SILVER WRAITH Sedanca de Ville ROLLS ROYCE with separation chauffeur in the colors of the English Royal family (black and Bordeaux).
It is the one thirteen modéle built by H.J. MULLINER in 1947 in this version.
The concept of a separated zone (a space in the air) for the driver dates caléches in medieval Europe. He allowed the host to see far off the livery of the coachman to identify the arriving people. Consequently the coachman was placed at the top and outdoors.
The term " Coupé de ville " was born in 19th century before the invention of the automobile.
The term " de ville " is French, he indicates that the vehicle is for the use in town or for the short distances. When added to the end of (la salle, the coupé, landaulet, sedanca etc.), " de ville " indicate that the summit of the compartment of the driver can be folded up, retracted, or removed otherwise(differently). As it is a vehicle for the use in town, the luggage compartment is not very voluminous.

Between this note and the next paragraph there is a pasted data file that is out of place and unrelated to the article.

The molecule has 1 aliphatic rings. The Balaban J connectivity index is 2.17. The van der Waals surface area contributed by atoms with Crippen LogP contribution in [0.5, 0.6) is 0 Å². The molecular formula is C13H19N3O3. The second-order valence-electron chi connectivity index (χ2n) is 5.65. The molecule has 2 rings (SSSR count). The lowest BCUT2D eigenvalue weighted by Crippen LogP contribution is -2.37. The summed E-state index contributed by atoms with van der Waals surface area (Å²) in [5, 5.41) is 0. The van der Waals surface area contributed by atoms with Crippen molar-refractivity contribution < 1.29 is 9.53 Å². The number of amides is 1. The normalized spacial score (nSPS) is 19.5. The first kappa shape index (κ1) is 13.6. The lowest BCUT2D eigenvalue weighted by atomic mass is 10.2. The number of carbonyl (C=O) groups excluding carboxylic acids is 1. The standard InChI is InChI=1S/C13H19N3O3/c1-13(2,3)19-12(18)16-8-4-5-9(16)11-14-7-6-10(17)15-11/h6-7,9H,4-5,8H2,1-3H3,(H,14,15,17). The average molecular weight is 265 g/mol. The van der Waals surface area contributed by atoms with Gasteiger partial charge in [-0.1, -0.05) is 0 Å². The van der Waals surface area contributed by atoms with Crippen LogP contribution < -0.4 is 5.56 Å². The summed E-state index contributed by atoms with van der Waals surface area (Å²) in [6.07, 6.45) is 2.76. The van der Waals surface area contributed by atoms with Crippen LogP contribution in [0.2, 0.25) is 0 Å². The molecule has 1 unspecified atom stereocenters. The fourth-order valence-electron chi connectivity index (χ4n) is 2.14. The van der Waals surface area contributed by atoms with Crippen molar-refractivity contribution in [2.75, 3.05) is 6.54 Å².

The term "sedanca de ville" was presented by Count Carlos of Salamanca, Spanish distributor for Rolls-Royce, in 1923.
The definition of a sedanca includes a locker for both set squares serving as rail where comes to slide a canopy and which forms the roof of the part situated above the driver who is thus removable (retractable).